|Team Conditioning Systems:
Meeting of the Minds
Friday, March 9, 2007
By Gregory "Graig" White
During the begin of this month, had the chance to attend the NJSIAA Strength and Conditioning Coach’s Clinic in Robbinsville, New Jersey and one thing that jumped out at me was the number of attendees. I thought with people getting a better understanding of the role of the strength coach, more coaches would be there. The coaches presenting were top notch and you could not beat the price. With other clinics going for rates much higher than the one charged for this one, I thought it was a bargain. You had guys like John McKenna, strength coach at Notre Dame High School, who has done some work in the South Jersey area, Chuck Mound who I thought wowed people with not only his knowledge but energy as well. These two guys alone were worth the price of admission.
The clinic was very well paced, sometimes you go to these things and you get the one guy who wants to impress everyone with his knowledge and talks on and on until it gets to the point where it is just embarrassing. You didn’t get that here. These guys got up, said what they had to say and stayed within their allotted time and to their credit, none of the presenters seemed rushed by the time slots.
As I sat there and listened, I wondered who I thought made the greatest impact on me as a coach. The one person who I could take the most from and I think it was John McKenna. This was the first time I had heard him lecture and his presentation took us away from the aspect of strength coaching. He actually spent some time talking about things that I think some coaches don’t think about, like, how we probably spend more time with the athletes then their sport coaches.
Preseason, inseason, post season, are all times we can spend with our athletes. We get to know things that their coaches may not know about them, we get to see them in other areas of their lives which got to me thinking that sometimes our roles get muddied. Working with coaches who didn’t hire you, you work to create a relationship and let the coach know that you are on their side. You are there to act as another assistant and make sure that his or her program succeeds. It is your job to help ease the time crunch that most coaches face and by doing your job, the sport coach no longer has to sit and monitor the training program. Now she or he is freed up to do other things that maybe more pressing to the programs success.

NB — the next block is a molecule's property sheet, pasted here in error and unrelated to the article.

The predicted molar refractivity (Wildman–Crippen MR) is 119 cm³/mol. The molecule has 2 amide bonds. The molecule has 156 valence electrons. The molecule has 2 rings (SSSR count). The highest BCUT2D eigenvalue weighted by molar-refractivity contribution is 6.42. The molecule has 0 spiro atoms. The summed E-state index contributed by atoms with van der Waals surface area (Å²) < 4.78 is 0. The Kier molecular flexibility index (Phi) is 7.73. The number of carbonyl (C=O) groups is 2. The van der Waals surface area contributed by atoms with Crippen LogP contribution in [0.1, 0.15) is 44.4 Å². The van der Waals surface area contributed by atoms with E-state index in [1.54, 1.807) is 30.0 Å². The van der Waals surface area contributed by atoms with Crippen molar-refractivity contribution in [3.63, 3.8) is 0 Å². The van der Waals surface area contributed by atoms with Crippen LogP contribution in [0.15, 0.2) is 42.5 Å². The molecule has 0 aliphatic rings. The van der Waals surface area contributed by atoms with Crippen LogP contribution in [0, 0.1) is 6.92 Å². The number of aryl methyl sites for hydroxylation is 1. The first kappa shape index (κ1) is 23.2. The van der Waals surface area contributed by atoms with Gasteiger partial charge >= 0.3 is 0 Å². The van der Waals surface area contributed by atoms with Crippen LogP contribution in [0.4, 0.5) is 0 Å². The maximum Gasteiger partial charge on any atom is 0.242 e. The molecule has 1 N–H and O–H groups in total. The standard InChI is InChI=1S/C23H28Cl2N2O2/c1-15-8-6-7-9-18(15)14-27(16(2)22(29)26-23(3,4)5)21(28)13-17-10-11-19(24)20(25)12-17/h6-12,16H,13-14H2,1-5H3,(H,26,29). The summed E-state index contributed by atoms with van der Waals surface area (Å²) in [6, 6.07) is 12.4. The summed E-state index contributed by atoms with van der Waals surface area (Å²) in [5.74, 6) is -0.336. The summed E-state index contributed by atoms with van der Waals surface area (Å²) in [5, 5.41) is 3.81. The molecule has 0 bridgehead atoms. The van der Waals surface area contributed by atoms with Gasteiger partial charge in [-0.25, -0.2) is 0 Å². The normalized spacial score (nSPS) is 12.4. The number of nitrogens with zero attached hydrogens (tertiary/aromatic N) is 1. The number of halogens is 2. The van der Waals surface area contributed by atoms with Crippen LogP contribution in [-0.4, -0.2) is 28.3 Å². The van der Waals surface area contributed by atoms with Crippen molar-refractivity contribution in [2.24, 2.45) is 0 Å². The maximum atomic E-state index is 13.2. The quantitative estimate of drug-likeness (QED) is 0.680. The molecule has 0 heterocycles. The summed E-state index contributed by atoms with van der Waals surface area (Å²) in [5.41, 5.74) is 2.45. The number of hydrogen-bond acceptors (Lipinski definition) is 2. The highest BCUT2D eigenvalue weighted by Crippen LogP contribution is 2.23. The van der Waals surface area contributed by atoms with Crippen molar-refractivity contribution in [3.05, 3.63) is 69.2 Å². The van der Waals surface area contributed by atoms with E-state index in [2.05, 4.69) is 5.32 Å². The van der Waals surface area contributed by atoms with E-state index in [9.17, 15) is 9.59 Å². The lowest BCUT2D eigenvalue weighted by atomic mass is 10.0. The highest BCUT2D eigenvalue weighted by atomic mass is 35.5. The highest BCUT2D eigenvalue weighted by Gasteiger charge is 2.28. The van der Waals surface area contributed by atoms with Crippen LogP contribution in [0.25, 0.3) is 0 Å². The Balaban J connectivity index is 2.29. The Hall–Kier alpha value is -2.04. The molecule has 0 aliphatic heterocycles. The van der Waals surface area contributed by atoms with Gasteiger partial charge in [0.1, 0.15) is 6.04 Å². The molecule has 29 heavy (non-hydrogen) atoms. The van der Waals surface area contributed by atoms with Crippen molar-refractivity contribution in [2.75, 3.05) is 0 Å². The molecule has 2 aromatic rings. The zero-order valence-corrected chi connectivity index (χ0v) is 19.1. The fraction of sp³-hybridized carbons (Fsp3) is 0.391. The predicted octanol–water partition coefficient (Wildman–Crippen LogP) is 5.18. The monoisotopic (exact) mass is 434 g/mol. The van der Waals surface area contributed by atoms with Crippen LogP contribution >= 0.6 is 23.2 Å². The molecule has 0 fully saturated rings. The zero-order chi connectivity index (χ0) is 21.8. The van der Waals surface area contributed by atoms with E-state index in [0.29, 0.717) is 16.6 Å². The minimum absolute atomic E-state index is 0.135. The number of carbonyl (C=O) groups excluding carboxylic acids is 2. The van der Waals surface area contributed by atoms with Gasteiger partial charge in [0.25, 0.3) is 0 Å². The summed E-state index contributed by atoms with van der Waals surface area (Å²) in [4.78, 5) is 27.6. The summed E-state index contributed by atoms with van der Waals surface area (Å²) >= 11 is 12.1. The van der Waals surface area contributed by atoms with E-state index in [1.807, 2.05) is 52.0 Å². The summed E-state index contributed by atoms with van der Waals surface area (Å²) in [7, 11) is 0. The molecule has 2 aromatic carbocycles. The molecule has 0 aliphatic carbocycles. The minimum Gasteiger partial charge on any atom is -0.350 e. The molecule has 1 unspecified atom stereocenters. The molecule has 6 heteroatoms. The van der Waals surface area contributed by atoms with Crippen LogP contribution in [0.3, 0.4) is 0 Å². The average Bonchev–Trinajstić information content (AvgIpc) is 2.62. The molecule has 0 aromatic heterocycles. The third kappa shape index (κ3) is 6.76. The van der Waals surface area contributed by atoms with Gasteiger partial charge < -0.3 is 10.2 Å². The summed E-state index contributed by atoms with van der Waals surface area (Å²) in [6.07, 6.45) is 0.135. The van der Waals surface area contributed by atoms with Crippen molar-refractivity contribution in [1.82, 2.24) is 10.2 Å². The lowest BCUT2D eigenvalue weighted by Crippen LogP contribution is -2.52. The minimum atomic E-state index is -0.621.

The one drawback I felt was the lack of woman coaches who attended. I have had the chance to workout at several high schools and when it comes to the weight room, I have had coaches talk about how important the strength program is but when it comes time to get the athletes in, there is a giant disconnect. The big problem I see is that the weight room is looked at like it is just the domain of the football team. Most of the guys who staff weight rooms in high school are assistant football coaches who may not relate well to girl tennis players, so how to we overcome this obstacle.
The first thing is for Athletic Directors to wake up! If I hear one more AD talk about commitment coming from the perspective of the athlete I will scream! If you travel to some of the area schools the weight rooms are horrible. I will not name any schools but I have a tough time believing that some of the schools actually think they can get work done in some of them. The biggest concern is money, well that could be but I truly believe that there are ways to get around that. By raising the population of the people using the room, the more people will care about it. You know when one team is winning, it’s easier for the booster club to raise money for it, so imagine if every athlete in the school was using the room, and winning!
Imagine how many people would want to be part of that team, imagine the type of positive energy could come from that room? I’ve seen it, so I know if can be done. If you are thinking of getting into the business of strength training and looking to work with athletes, don’t hesitate, there are opportunities to be had. Join the New Jersey Strength Coaches Organization, get involved, athletes, coaches and parents will be glad you did.
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